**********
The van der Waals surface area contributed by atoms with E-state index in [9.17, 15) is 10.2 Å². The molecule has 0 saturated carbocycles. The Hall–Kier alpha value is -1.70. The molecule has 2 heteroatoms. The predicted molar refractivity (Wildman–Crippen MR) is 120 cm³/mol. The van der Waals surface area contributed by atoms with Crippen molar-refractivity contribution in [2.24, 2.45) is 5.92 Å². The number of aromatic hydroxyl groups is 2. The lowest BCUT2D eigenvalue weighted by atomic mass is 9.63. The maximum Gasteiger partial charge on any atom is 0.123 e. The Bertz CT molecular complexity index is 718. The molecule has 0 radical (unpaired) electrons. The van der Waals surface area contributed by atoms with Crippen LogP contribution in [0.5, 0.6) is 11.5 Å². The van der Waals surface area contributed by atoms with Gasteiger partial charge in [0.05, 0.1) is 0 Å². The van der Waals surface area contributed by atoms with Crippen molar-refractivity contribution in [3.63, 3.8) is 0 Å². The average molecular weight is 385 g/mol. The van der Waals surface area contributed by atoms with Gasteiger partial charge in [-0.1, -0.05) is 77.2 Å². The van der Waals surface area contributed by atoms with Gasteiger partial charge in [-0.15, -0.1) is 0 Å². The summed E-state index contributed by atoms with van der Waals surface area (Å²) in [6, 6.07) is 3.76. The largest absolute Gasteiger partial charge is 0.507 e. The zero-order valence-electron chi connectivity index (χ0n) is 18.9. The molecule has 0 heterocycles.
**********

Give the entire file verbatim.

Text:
The van der Waals surface area contributed by atoms with E-state index in [9.17, 15) is 10.2 Å². The molecule has 0 saturated carbocycles. The Hall–Kier alpha value is -1.70. The molecule has 2 heteroatoms. The predicted molar refractivity (Wildman–Crippen MR) is 120 cm³/mol. The van der Waals surface area contributed by atoms with Crippen molar-refractivity contribution in [2.24, 2.45) is 5.92 Å². The number of aromatic hydroxyl groups is 2. The lowest BCUT2D eigenvalue weighted by atomic mass is 9.63. The maximum Gasteiger partial charge on any atom is 0.123 e. The Bertz CT molecular complexity index is 718. The molecule has 0 radical (unpaired) electrons. The van der Waals surface area contributed by atoms with Crippen LogP contribution in [0.5, 0.6) is 11.5 Å². The van der Waals surface area contributed by atoms with Gasteiger partial charge in [0.05, 0.1) is 0 Å². The van der Waals surface area contributed by atoms with Crippen molar-refractivity contribution in [3.63, 3.8) is 0 Å². The average molecular weight is 385 g/mol. The van der Waals surface area contributed by atoms with Gasteiger partial charge in [-0.1, -0.05) is 77.2 Å². The van der Waals surface area contributed by atoms with Gasteiger partial charge in [-0.15, -0.1) is 0 Å². The summed E-state index contributed by atoms with van der Waals surface area (Å²) in [6, 6.07) is 3.76. The largest absolute Gasteiger partial charge is 0.507 e. The zero-order valence-electron chi connectivity index (χ0n) is 18.9. The molecule has 0 heterocycles.